post #63 of 74
Thread Starter 
I watched a few of the JF videos and I noticed one thing among all of them. His upper Body was very quiet. He was just extending and shortening his legs to "swing" the ski around. Never forcing them or pivoting them. Just changing his leg lengths to put the ski on one side then as the ski pulls back due to the circular motion, he lets it and changes his leg lengths putting them on the opposite edge "swinging" them back to center. It was all very smooth and relaxed without any forced movements. Just letting the skis do theirs thing.
post #64 of 74
Quote:
Originally Posted by kbat11700 View Post

I watched a few of the JF videos and I noticed one thing among all of them. His upper Body was very quiet. He was just extending and shortening his legs to "swing" the ski around. Never forcing them or pivoting them. Just changing his leg lengths to put the ski on one side then as the ski pulls back due to the circular motion, he lets it and changes his leg lengths putting them on the opposite edge "swinging" them back to center. It was all very smooth and relaxed without any forced movements. Just letting the skis do theirs thing.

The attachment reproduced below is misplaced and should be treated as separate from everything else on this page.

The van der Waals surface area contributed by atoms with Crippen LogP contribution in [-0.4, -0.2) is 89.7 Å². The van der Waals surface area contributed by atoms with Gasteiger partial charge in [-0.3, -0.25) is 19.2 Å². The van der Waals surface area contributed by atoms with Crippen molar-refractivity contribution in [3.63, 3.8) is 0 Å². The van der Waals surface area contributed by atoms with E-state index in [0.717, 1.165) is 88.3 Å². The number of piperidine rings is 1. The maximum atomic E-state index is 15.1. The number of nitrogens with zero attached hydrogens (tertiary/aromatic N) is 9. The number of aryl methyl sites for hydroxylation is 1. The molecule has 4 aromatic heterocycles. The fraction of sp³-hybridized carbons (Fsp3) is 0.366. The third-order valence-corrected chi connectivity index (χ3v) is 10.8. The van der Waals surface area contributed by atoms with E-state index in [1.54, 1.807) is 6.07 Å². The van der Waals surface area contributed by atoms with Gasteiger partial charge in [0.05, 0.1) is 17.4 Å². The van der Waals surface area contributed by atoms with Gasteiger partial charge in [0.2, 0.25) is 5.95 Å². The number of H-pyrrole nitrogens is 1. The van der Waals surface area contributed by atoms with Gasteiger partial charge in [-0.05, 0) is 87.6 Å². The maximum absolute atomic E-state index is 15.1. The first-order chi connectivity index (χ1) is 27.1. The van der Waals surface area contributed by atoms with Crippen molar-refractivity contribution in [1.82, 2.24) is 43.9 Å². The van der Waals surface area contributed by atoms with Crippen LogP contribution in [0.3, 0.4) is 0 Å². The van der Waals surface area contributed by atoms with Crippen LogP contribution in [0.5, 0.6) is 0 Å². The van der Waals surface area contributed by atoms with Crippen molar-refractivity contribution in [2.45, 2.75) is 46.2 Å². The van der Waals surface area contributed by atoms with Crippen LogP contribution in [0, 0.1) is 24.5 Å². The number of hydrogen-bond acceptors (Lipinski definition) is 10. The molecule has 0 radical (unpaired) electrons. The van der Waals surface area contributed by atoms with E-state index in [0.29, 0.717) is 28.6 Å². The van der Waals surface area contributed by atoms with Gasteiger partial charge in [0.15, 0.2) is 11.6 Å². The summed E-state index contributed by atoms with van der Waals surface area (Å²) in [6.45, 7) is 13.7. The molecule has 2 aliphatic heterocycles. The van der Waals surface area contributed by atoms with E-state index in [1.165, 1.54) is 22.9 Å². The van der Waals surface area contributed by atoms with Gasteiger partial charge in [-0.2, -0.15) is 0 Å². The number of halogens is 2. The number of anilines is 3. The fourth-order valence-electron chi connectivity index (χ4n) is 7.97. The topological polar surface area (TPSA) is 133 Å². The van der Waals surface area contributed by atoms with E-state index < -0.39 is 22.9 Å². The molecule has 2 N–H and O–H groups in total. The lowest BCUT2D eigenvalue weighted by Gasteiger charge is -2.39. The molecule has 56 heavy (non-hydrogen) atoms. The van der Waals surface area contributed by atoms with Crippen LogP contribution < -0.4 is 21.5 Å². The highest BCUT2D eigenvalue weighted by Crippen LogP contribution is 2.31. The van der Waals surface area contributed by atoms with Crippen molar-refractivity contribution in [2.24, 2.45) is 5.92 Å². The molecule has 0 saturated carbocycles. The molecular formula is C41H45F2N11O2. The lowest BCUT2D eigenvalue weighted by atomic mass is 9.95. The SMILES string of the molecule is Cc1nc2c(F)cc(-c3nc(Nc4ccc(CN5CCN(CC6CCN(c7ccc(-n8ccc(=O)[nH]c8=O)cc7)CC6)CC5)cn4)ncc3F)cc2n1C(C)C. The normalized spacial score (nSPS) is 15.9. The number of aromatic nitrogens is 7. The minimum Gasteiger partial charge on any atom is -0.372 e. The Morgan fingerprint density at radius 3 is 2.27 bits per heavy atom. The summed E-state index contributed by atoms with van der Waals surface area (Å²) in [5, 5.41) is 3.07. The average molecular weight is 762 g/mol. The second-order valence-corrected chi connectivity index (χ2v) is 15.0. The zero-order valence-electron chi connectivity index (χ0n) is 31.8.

At high level skiing you need to be working with your legs. From your waist down. Try to keep your upper body as calm as possible.

post #65 of 74
Quote:
Originally Posted by kbat11700 View Post

I watched a few of the JF videos and I noticed one thing among all of them. His upper Body was very quiet. He was just extending and shortening his legs to "swing" the ski around. Never forcing them or pivoting them. Just changing his leg lengths to put the ski on one side then as the ski pulls back due to the circular motion, he lets it and changes his leg lengths putting them on the opposite edge "swinging" them back to center. It was all very smooth and relaxed without any forced movements. Just letting the skis do theirs thing.

Makes it look easy doesn't he?  Take a moment to observe the shortening of his inside leg as the turn deepens.  

 

TDK6 offers some good pithy advice above. 

 

Here is something you might try to help you achieve a disciplined upper body. I cut and pasted it from another thread I inputted to and edited a bit.

 

"Skiers need to understand that there can be 20 to 30 highly influential pounds of mass in the arms and the effect on the COM is substantial.  High end skiers have the training and experience to use this arm mass to their advantage but most intermediates do not.